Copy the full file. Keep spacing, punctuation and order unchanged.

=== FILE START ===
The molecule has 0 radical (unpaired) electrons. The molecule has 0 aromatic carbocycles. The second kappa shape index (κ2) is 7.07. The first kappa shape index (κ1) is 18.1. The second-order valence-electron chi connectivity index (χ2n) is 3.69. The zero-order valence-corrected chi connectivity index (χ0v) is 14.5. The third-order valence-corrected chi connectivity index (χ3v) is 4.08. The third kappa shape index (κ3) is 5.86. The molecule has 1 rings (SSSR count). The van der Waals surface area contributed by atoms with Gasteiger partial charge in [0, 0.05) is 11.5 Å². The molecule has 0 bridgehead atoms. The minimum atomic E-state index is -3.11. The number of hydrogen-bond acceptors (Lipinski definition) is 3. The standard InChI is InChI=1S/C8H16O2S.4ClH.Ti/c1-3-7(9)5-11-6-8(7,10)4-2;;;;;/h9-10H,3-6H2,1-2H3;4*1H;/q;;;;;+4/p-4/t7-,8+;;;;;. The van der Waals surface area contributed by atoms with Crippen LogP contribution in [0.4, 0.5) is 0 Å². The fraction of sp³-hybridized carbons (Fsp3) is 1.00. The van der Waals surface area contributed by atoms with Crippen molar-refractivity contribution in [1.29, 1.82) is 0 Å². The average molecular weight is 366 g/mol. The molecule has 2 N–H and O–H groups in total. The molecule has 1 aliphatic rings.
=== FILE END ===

The molecule has 0 radical (unpaired) electrons. The molecule has 0 aromatic carbocycles. The second kappa shape index (κ2) is 7.07. The first kappa shape index (κ1) is 18.1. The second-order valence-electron chi connectivity index (χ2n) is 3.69. The zero-order valence-corrected chi connectivity index (χ0v) is 14.5. The third-order valence-corrected chi connectivity index (χ3v) is 4.08. The third kappa shape index (κ3) is 5.86. The molecule has 1 rings (SSSR count). The van der Waals surface area contributed by atoms with Gasteiger partial charge in [0, 0.05) is 11.5 Å². The molecule has 0 bridgehead atoms. The minimum atomic E-state index is -3.11. The number of hydrogen-bond acceptors (Lipinski definition) is 3. The standard InChI is InChI=1S/C8H16O2S.4ClH.Ti/c1-3-7(9)5-11-6-8(7,10)4-2;;;;;/h9-10H,3-6H2,1-2H3;4*1H;/q;;;;;+4/p-4/t7-,8+;;;;;. The van der Waals surface area contributed by atoms with Crippen LogP contribution in [0.4, 0.5) is 0 Å². The fraction of sp³-hybridized carbons (Fsp3) is 1.00. The van der Waals surface area contributed by atoms with Crippen molar-refractivity contribution in [1.29, 1.82) is 0 Å². The average molecular weight is 366 g/mol. The molecule has 2 N–H and O–H groups in total. The molecule has 1 aliphatic rings.